As for having an “interest in racial angles” What the hell is that supposed to mean. Race is something that our politically correct culture is obsessed with, and It is something that affects a variety of issues. Many of my articles (very few of them of LRC) deal with it, because it is an important issue. Some of them (such as my articles on Zora Neale Hurston, which some of your fellow Cato fellows have praised) speak highly of african americans. Some of them, however, do not tow to the obligatory politically correct multicultural line, and hence people like you call them “racist” or “white supremacist” without actually disputing what I say. Hence my accusation that those words have no real meaning. I make no apologies for that.

    Please tell me where I said racial discrimination or bigotry was OK. I don’t think it should be outlawed. I don’t think that all problems that blacks face are because of racism and oppression. But I have never said that treating someone poorly because of the color of their skin is OK, so please don’t accuse me of doing so.

    Perhaps some people will take some of the things I or Paul Gottfried write and then it will eventually lead them farther to the right on race than I am. This would be unfortunate. However, someone could just as easily be interested in libertarianism, then get into the Cato Institute, and then end up, I don’t know helping build up imperial indoctrination centers in Iraq. I don’t blame the Cato Institue for that because I don’t see how being exposed to new ideas is something we should be afraid of.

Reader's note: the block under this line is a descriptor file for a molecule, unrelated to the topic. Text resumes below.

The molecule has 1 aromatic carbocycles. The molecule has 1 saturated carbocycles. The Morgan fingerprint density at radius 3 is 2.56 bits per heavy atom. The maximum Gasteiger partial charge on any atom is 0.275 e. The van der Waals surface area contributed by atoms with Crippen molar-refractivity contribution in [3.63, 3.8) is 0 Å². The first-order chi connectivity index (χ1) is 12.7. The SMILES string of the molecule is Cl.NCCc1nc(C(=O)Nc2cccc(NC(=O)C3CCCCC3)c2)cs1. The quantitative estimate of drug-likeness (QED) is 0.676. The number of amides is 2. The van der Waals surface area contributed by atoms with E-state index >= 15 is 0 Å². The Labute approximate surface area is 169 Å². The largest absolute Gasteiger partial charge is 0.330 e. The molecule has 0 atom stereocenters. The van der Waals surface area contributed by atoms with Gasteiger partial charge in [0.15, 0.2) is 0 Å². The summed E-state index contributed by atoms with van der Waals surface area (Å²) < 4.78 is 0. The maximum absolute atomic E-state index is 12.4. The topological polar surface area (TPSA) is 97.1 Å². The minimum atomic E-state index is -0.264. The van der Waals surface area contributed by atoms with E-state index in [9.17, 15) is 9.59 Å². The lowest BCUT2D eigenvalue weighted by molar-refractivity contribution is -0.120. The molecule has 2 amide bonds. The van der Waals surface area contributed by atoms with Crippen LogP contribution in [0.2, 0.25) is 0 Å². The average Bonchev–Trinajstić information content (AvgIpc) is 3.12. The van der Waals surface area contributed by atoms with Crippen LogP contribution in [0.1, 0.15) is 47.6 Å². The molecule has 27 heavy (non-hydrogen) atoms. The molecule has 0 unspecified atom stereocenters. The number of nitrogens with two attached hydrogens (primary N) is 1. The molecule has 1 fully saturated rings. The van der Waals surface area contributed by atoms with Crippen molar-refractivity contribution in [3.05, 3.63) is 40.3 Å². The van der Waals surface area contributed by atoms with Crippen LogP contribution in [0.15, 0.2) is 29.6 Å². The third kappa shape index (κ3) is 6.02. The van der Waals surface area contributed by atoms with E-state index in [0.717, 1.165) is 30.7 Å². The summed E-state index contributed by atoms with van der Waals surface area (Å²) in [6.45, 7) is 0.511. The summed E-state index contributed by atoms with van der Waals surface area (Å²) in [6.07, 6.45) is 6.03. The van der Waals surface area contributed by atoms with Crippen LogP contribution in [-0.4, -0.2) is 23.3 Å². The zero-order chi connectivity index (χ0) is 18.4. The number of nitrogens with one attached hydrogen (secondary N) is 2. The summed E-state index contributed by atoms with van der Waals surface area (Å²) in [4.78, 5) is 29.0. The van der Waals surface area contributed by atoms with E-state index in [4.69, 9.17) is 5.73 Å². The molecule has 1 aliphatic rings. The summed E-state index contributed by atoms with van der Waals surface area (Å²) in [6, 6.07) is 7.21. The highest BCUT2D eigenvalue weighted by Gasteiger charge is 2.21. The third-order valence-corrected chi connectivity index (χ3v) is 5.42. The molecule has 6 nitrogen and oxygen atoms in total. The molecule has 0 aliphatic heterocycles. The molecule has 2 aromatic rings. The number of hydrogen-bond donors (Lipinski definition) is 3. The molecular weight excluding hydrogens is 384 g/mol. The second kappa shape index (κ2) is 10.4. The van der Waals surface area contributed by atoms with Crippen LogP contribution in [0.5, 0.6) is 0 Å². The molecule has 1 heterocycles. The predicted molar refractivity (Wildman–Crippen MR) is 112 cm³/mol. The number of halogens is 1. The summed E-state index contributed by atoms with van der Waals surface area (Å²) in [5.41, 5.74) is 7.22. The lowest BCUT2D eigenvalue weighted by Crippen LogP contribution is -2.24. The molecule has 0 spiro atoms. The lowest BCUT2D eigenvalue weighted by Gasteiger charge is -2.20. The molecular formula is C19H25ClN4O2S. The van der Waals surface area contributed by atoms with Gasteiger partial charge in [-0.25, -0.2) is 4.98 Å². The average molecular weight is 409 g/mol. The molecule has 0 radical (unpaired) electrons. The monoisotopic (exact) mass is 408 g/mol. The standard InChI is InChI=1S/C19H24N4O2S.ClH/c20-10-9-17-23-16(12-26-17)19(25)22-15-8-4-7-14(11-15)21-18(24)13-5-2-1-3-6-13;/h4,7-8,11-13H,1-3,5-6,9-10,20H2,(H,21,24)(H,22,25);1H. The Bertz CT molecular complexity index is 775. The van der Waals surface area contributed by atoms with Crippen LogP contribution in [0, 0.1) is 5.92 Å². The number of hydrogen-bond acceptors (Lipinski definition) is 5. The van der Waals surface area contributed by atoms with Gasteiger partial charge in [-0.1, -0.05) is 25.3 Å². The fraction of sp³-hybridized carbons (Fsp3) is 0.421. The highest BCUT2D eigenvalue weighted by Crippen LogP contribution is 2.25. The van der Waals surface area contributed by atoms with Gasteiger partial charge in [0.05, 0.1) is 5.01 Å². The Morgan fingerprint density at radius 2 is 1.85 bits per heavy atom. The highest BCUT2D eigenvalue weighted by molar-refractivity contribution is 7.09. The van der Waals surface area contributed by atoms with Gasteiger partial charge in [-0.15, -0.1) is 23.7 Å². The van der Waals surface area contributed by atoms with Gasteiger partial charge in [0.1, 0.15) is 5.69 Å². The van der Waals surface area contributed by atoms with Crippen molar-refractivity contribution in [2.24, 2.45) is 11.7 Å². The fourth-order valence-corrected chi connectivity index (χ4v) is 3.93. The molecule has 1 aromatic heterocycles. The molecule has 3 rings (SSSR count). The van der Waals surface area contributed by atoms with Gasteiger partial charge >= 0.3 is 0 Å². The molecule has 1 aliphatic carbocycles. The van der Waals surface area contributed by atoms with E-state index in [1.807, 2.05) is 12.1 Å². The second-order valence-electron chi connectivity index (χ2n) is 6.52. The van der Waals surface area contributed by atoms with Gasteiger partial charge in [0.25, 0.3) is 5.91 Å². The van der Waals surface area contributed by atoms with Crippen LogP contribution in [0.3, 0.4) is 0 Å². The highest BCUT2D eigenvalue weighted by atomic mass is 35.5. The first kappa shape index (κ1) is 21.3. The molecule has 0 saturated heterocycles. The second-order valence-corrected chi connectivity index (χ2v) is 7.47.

Finally, why must you say that the LRC must make a “choice” between liking Francis or not. We are individuals. Some of us like Francis, some don’t, some don’t care or know who he is, and some have mixed feelings. Despite accusations that LRC writers are all part of a cult, we have different opinions on a variety of issues.

  39. George F.

    Mr. Palmer doesn’t want his “life’s work” measured “by my internet postings.” He says, “I try to exert most of my influence in lectures, teaching, writing, media interviews, and organizing of events…. [Long list of Important Activities follows] I write on my little blog about a few interests that I have, from poetry to politics to books.” Man, talk about your double standard! Palmer has no trouble judging the life’s work of Lew Rockwell, or Murray Rothbard, by a handful of internet postings (links, actually), on Lew’s little website. One would think, from listening to Tom Palmer, that running is Rockwell’s full-time job. One would hardly know that Rockwell is founder and president of an influential institute dedicated to promoting the views of Ludwig von Mises, and that he runs a “little website” in his spare time, much like Palmer.

    I am asked above if I find Sobran and Francis “anti-individualist, anti-libertarian, and in general repulsive?” Goodness, what an obsession. First of all, as commentators on this site have repeatedly pointed out, the question is irrelevant. I certainly don’t find the views of Sobran or Francis *that are specifically cited or linked to on* to be anti-libertarian. I don’t see anything wrong with linking to Sobran’s writings on Shakespeare or Francis’s views on the strategy of the conservative movement. That isn’t to say that Sobran or Francis have libertarian views on every subject. (Incidentally, while Francis was obviously not a libertarian, Sobran describes himself as an anarcho-capitalist: .)